decompresses is 1080i, just like present day HD (to which it is
entirely compatible; ie MUSE LDs can be played on any HDTV).

HD-DVD may well surpass MUSE LDs if the compression is done properly,
we can have this debate in a few years when they come out. It surely
will be priced a lot lower, but that is justified by 10 years or more
of time lapse. In particular, i think we may see a similar price ratio
on DVD (HD/NTSC) as we saw on LD (MUSE/NTSC), it happened to be 3 to
4.

What do you call "VHS's HD" ? D-VHS ? I don't know how to compare
specs of analog MUSE with those of digital D-VHS, can you ? I have all
the specs for MUSE, if someone wants to help.

Nicolas
 
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>... and also
>'Raging Bull' Criterion Collection
>'Midnight Cowboy' Criterion Collection
>'Twilight Zones' Box sets
>'Boogie Nights' Criterion Collection
>'Bram Stoker's Dracula' Criterion Collection
>'Glengarry Glenn Ross' Pioneer Special Edition

Yupp. The primary reason I want a LD player is for the Criterion titles. Most
of them have not been re-released as Criterion DVDs and I want the supplements.
Plus a few of those Pioneer Special Editions that're so good. And I can add the
Star Wars Trilogy to the list. I'll be buying the DVDs in September, but LD
will remain the only way to own the non special edition versions of the film. I
plan on getting the 1995 THX releases because they were restored, but not
tampered with.
 
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"Nicolas Santini" <nsa@dk.catv.ne.jp> wrote in message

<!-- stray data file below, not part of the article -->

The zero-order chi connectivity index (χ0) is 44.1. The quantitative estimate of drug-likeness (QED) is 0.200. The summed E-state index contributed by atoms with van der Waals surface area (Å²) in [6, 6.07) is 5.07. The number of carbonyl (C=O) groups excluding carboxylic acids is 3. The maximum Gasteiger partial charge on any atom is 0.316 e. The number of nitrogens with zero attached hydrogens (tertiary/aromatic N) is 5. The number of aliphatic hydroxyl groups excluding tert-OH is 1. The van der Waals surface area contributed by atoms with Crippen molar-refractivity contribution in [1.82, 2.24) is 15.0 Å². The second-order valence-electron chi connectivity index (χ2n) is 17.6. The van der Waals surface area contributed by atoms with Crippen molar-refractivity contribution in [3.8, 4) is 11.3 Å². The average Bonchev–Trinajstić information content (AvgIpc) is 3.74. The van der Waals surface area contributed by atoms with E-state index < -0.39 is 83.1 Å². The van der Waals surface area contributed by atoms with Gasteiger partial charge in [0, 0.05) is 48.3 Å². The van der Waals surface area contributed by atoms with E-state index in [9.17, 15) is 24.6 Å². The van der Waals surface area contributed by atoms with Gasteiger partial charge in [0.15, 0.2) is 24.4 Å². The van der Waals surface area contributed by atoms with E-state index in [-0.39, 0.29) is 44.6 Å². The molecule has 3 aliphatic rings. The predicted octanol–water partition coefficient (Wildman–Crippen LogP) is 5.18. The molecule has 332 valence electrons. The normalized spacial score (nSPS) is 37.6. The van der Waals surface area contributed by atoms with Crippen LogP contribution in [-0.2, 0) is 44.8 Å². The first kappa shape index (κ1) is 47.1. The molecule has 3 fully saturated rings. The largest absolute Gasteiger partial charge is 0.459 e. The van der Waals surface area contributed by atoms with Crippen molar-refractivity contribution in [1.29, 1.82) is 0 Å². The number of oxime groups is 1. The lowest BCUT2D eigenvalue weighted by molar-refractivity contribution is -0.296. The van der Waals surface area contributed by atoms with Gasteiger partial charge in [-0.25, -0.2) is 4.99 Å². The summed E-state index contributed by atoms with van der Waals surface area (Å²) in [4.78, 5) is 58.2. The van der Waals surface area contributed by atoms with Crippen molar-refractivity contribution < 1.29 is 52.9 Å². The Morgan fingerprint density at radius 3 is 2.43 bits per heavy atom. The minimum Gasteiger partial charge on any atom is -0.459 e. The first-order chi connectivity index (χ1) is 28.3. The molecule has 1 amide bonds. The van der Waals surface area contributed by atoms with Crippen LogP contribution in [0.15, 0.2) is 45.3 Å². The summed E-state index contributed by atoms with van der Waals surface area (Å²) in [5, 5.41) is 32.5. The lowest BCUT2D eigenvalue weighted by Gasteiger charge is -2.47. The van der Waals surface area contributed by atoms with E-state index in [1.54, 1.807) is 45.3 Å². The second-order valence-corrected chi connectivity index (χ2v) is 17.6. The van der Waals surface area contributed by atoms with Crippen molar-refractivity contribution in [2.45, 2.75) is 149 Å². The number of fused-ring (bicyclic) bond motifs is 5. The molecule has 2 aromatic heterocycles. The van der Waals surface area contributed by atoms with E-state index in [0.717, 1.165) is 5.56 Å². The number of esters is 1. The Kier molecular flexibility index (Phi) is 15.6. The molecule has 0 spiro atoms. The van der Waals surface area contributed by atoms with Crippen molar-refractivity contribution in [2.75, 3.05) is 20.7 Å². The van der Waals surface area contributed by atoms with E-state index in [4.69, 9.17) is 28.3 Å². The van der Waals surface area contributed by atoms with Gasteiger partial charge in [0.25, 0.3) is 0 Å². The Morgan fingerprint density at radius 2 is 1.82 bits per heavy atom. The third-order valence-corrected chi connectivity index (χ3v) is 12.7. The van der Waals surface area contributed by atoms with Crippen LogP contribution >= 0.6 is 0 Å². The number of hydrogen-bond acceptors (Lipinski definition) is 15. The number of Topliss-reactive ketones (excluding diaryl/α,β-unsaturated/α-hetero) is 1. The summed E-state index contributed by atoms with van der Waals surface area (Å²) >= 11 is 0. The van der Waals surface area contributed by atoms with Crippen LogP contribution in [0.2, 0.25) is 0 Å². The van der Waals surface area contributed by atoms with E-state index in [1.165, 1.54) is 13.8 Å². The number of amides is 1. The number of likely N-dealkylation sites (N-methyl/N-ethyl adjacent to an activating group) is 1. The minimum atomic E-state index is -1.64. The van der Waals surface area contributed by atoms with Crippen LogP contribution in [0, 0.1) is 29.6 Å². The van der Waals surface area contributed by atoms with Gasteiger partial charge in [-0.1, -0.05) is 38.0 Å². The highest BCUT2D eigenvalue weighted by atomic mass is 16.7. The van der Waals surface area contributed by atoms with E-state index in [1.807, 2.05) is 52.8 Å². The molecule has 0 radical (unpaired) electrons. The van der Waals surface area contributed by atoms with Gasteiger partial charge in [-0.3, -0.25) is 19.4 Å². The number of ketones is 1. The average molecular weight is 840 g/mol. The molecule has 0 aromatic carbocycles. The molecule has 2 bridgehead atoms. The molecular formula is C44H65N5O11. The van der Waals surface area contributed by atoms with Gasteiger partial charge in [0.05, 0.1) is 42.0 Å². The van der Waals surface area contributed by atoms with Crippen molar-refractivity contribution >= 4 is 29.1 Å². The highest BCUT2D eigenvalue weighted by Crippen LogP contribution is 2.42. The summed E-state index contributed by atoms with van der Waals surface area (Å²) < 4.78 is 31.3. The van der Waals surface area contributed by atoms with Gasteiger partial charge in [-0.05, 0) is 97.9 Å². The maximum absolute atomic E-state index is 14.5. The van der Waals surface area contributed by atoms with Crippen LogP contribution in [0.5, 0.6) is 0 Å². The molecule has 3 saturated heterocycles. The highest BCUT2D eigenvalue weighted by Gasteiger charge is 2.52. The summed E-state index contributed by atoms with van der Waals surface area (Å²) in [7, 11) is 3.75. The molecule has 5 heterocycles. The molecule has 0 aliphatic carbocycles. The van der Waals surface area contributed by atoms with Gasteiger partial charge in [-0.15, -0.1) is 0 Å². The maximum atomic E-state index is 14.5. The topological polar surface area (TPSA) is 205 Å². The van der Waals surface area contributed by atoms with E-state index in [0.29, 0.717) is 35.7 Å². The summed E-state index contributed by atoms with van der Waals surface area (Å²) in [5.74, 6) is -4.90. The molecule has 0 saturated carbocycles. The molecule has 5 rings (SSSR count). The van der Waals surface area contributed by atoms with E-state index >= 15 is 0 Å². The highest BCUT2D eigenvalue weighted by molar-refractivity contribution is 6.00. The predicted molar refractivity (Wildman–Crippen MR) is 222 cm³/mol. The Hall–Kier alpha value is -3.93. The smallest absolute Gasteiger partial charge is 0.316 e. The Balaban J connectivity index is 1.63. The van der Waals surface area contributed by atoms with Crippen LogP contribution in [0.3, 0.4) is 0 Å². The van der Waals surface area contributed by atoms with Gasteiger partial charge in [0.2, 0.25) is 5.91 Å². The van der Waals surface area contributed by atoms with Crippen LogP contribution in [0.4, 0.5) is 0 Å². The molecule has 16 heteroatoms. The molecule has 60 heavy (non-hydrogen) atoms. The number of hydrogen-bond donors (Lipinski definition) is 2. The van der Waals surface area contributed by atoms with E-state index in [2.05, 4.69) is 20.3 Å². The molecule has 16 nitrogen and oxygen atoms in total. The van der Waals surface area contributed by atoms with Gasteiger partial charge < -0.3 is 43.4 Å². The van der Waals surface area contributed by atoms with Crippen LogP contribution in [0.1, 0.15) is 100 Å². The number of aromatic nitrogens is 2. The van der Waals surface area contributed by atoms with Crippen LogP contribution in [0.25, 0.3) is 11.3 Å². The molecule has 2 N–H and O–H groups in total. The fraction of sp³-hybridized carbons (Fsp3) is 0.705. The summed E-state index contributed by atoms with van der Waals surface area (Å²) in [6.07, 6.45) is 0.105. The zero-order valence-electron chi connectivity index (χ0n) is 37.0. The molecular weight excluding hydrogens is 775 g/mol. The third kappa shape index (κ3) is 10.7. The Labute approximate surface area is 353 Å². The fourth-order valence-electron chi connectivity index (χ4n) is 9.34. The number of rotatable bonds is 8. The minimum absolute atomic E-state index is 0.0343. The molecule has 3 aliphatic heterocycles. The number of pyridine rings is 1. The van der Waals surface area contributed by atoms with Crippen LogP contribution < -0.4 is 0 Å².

news:13d89e92.0406090535.3599f103@posting.google.com...
> What do you call "VHS's HD" ? D-VHS ? I don't know how to compare
> specs of analog MUSE with those of digital D-VHS, can you ?

It is particularly amusing to hear a person who admits to owning a D-VHS
deck complain about another obscure niche format based on an antiquated
delivery system, whose software is overpriced and undersupplied.
 
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>>Please define viable with regard to the defunct LaserDisc format and please
give an example of a "complete package" LD that is superior to a DVD complete
package,>>

>Criterion Edition "The Player" LD
Criterion Edition "The Game" LD
Pioneer Speical Edition "One flew over the cuckoo's nest" LD
Criterion Edition "Akira" LD
Criterion Edition "2001: A space odyssey" LD
Criterion Edition "Dr. No" LD
Criterion Edition "Dr. Strangelove" LD
Should I keep going? >

No, especially because not one of the sets you listed above offers
either Anamorphic WS or 5.1 sound. That just does not cut it in the DVD era.

>All of these LD offer supplements, either in number or of type not avaliable
on the DVD versions. The Criterion of Blade Runner is easily superior to the
early DVD release, which I also own.>

The Criterion CAV LD of BladeRunner, that I own also, was certainly not
superior in video or audio to the DVD, but it is the version that I prefer, so
I treasue it in my collection. The extras are not stellar and are certainly